At last week's NFL owners meetings, Texans owner Bob McNair questioned whether there is a definite link between football and CTE.
"I think it's an important issue," McNair said, according to ESPN. "I'm more concerned about the misconceptions people can have about it than I am about what's really taking place. We're studying this issue closely, more than anyone else. We've put up money for research before anyone else did. Our medical scientists still don't know what the cause of CTE is. It appears that if you've had multiple concussions from whatever you've been doing, riding a bicycle, skateboarding, it's not just football, that there's a possibility it could lead to CTE."
In the same interview, McNair also intimated that the process by which CTE is found is flawed, while also arguing that the NFL and its teams are not "downplaying" the seriousness of the concussion issue.
"We don't know does CTE exist among people who've never had any contact? We don't know," McNair said. "Because when you're alive they can't check for it. The only players, the brains that have been checked, were ones who clearly were having problems. So it wasn't a scientific sample that they were dealing with. We've got thousands of players who are not suffering from dementia of any type. So we have a lot to learn yet.
"But we're not downplaying it. We've changed the rules to try to protect the players. We're looking at equipment changes to protect the players. I think we've convinced the players that if you have had a hard hit to the head and you feel like you've been concussed, don't be ashamed to say I need to come out, whereas before that was their attitude so it was never reported to us. But now they recognize that's not smart. If they have a concussion, report it, come out, let us check 'em out. If they're OK, fine, go back in, but if they've definitely been concussed, then they don't go back in."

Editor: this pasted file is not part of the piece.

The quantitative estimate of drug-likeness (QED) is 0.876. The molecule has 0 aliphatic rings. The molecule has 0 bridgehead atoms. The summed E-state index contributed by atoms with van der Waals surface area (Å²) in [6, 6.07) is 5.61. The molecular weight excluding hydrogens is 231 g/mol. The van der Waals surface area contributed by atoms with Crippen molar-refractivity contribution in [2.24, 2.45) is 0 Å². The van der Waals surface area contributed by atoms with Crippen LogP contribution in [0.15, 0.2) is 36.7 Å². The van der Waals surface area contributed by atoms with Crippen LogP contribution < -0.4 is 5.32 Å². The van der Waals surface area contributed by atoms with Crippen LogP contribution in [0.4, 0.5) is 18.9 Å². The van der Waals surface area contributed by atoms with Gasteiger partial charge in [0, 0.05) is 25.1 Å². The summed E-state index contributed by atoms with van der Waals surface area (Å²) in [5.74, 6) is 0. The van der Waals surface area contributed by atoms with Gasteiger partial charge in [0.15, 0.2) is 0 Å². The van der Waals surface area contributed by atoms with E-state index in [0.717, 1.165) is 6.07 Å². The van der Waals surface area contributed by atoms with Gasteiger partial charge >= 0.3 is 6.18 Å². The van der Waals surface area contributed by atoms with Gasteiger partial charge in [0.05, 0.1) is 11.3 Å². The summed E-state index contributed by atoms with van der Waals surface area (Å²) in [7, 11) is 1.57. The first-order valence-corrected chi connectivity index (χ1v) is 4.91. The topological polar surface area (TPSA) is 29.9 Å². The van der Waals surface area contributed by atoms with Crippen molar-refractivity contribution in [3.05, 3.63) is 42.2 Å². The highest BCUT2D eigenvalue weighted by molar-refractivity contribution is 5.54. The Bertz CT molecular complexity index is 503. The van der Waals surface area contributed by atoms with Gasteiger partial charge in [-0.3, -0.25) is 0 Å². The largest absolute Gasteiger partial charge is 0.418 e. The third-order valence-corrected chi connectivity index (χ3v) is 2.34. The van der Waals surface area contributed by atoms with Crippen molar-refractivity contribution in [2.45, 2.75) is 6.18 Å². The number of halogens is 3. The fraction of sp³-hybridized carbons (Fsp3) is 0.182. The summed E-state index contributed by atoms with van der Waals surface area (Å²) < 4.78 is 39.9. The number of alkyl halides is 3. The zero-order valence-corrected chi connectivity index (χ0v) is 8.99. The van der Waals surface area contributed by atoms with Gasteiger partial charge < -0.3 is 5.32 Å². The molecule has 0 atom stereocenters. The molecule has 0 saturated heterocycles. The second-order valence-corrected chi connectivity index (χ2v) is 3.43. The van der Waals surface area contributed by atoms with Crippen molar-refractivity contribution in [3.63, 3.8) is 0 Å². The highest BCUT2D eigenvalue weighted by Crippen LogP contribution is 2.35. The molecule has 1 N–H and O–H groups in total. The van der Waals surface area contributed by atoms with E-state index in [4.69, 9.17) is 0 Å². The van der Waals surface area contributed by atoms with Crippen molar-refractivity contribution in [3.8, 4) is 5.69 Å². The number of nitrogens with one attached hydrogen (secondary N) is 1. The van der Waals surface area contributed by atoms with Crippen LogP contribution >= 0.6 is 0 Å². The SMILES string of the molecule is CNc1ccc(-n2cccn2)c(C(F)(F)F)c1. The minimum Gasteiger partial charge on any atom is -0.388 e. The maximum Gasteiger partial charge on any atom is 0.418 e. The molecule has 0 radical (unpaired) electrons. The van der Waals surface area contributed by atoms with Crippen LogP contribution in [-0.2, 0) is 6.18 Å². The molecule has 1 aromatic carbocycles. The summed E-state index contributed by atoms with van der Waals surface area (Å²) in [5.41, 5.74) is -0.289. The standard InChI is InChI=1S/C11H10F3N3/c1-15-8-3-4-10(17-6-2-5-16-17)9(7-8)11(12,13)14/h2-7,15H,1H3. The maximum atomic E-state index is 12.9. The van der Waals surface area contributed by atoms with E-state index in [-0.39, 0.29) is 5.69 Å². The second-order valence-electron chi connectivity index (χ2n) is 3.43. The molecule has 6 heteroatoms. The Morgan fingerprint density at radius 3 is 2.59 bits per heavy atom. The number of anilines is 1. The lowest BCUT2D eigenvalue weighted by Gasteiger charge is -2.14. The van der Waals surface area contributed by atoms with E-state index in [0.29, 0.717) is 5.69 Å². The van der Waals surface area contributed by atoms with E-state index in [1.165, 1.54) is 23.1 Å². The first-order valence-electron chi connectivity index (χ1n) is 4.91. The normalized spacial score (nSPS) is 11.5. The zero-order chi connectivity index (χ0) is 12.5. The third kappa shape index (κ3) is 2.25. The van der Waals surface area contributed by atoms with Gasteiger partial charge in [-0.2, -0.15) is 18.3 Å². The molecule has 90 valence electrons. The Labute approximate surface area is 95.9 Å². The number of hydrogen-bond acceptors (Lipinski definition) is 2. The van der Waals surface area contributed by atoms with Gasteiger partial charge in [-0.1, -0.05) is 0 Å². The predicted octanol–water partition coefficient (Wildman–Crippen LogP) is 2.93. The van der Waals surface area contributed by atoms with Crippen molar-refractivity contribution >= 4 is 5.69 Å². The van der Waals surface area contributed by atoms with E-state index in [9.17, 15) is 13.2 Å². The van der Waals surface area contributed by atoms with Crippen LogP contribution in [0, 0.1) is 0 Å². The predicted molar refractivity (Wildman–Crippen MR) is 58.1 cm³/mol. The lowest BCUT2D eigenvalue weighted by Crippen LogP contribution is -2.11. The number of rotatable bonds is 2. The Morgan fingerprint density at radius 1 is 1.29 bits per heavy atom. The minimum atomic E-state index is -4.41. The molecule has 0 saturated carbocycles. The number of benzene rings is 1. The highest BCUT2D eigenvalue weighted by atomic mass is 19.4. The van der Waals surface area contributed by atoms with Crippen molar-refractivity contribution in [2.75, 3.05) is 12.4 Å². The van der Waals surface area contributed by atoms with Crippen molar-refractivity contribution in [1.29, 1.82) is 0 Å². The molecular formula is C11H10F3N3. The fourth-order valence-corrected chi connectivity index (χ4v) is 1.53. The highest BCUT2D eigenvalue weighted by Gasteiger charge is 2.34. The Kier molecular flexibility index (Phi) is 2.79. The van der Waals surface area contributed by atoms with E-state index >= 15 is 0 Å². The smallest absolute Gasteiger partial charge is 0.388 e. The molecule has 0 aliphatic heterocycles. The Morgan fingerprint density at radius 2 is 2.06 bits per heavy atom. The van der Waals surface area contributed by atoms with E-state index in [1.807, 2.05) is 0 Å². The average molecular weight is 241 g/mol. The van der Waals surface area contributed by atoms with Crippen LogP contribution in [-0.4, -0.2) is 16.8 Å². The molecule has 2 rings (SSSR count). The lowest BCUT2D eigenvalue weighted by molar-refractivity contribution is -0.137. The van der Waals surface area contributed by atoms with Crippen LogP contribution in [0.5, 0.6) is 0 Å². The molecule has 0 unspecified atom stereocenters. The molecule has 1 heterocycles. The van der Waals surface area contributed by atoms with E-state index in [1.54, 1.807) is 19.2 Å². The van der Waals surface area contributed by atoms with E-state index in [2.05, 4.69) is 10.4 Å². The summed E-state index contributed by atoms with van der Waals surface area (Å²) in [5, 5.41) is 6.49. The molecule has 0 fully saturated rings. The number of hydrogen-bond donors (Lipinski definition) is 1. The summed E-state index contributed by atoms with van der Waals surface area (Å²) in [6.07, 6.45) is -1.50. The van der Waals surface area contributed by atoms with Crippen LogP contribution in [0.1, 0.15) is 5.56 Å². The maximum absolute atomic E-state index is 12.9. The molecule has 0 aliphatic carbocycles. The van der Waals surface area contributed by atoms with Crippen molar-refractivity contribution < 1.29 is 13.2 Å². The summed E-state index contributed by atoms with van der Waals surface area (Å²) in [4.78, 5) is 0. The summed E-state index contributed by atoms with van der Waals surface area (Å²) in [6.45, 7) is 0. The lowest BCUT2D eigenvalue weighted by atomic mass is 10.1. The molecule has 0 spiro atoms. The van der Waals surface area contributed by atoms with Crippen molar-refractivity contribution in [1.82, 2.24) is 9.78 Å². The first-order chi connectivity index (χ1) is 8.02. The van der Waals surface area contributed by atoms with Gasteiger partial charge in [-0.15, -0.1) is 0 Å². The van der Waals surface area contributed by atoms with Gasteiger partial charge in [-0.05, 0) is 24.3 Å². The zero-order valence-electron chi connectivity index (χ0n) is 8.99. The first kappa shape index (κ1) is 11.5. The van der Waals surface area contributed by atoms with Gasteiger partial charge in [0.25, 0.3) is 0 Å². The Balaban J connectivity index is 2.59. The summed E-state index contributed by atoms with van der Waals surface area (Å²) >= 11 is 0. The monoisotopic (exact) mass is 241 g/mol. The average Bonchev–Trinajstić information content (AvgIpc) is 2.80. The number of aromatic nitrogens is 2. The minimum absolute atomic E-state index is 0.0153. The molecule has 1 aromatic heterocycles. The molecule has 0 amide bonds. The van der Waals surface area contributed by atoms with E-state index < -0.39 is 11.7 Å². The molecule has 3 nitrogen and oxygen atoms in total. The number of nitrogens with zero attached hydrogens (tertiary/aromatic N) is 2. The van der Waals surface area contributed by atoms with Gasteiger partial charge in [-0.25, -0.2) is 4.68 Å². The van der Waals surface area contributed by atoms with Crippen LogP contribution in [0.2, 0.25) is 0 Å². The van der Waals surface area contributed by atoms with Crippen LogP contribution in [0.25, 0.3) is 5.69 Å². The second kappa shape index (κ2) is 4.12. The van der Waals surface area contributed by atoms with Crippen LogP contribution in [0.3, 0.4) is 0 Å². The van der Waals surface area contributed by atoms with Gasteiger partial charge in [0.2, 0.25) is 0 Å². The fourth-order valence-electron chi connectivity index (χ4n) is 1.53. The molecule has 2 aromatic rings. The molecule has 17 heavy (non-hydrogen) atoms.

Colts -- Jim Irsay
In an interview with Sports Business Journal published Monday, Colts owner Jim Irsay compared the risk of playing football to that of taking aspirin.
"I believe this: that the game has always been a risk," Irsay said. "Look at it. You take an aspirin, I take an aspirin, it might give you extreme side effects of illness and your body ... may reject it, where I would be fine. So there is so much we don't know."
Irsay also said players understand the risks involved with football when they step on the field and downplayed the connection between football-related brain damage and suicidal or violent behavior.
"To try to tie football, like I said, to suicides or murders or what have you, I believe that is just so absurd as well and it is harmful to other diseases, harmful to things like ... when you get into the use of steroids, when you get into substance abuse, you get into the illness of alcohol and addiction," said Irsay, who has previously gone through rehab for prescription painkiller addiction.
"It's a shame that gets missed, because there [are] very deadly diseases there, for instance, like alcoholism and addiction. That gets pushed to the side and [a person] says, 'Oh, no. Football.' To me, that's really absurd."
Jaguars -- Shahid Khan
While Jaguars owner Shahid Khan has not addressed the issue of concussions at length, the Florida Times-Union reported in September 2013 that Khan, who bought the team in 2011, "told the Times-Union editorial board that he was confident the league would do the right thing in regard to the mounting evidence that concussions were causing life-threatening injuries to NFL players."
Patriots -- Robert Kraft
Late last week, at an event in Boston, Patriots owner Bob Kraft said that the life lessons learned via football are worth the risks players take when they step onto the field and added that the game has "never been safer."